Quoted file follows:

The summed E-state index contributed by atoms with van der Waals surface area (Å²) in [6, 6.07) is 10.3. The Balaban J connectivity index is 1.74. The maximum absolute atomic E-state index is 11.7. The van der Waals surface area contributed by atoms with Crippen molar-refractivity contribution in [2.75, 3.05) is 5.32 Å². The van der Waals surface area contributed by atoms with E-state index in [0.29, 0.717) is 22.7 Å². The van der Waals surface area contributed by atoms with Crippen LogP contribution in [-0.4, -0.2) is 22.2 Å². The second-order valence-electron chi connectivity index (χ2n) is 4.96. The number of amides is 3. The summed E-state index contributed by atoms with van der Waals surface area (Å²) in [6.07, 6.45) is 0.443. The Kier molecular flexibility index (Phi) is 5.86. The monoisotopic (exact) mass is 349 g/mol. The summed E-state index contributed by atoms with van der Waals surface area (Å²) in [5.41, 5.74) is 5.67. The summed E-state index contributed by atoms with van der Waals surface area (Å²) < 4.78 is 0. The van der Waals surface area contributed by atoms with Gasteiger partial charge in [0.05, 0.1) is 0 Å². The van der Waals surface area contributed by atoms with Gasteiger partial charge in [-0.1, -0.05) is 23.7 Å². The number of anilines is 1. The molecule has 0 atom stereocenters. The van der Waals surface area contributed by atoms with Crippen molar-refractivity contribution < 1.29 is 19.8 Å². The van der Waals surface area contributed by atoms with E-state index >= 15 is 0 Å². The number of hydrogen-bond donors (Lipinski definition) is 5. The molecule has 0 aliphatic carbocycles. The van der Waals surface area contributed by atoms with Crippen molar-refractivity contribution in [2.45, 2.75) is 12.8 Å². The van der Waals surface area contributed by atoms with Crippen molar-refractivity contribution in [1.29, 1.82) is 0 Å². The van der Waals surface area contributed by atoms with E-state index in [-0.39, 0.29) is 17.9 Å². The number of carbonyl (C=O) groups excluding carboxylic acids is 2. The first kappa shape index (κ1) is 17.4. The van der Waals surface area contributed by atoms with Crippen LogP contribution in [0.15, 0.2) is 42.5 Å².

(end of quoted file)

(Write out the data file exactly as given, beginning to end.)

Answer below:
The summed E-state index contributed by atoms with van der Waals surface area (Å²) in [6, 6.07) is 10.3. The Balaban J connectivity index is 1.74. The maximum absolute atomic E-state index is 11.7. The van der Waals surface area contributed by atoms with Crippen molar-refractivity contribution in [2.75, 3.05) is 5.32 Å². The van der Waals surface area contributed by atoms with E-state index in [0.29, 0.717) is 22.7 Å². The van der Waals surface area contributed by atoms with Crippen LogP contribution in [-0.4, -0.2) is 22.2 Å². The second-order valence-electron chi connectivity index (χ2n) is 4.96. The number of amides is 3. The summed E-state index contributed by atoms with van der Waals surface area (Å²) in [6.07, 6.45) is 0.443. The Kier molecular flexibility index (Phi) is 5.86. The monoisotopic (exact) mass is 349 g/mol. The summed E-state index contributed by atoms with van der Waals surface area (Å²) in [5.41, 5.74) is 5.67. The summed E-state index contributed by atoms with van der Waals surface area (Å²) < 4.78 is 0. The van der Waals surface area contributed by atoms with Gasteiger partial charge in [0.05, 0.1) is 0 Å². The van der Waals surface area contributed by atoms with Gasteiger partial charge in [-0.1, -0.05) is 23.7 Å². The number of anilines is 1. The molecule has 0 atom stereocenters. The van der Waals surface area contributed by atoms with Crippen molar-refractivity contribution < 1.29 is 19.8 Å². The van der Waals surface area contributed by atoms with E-state index >= 15 is 0 Å². The number of hydrogen-bond donors (Lipinski definition) is 5. The molecule has 0 aliphatic carbocycles. The van der Waals surface area contributed by atoms with Crippen molar-refractivity contribution in [2.45, 2.75) is 12.8 Å². The van der Waals surface area contributed by atoms with Crippen molar-refractivity contribution in [1.29, 1.82) is 0 Å². The van der Waals surface area contributed by atoms with E-state index in [-0.39, 0.29) is 17.9 Å². The number of carbonyl (C=O) groups excluding carboxylic acids is 2. The first kappa shape index (κ1) is 17.4. The van der Waals surface area contributed by atoms with Crippen LogP contribution in [0.15, 0.2) is 42.5 Å².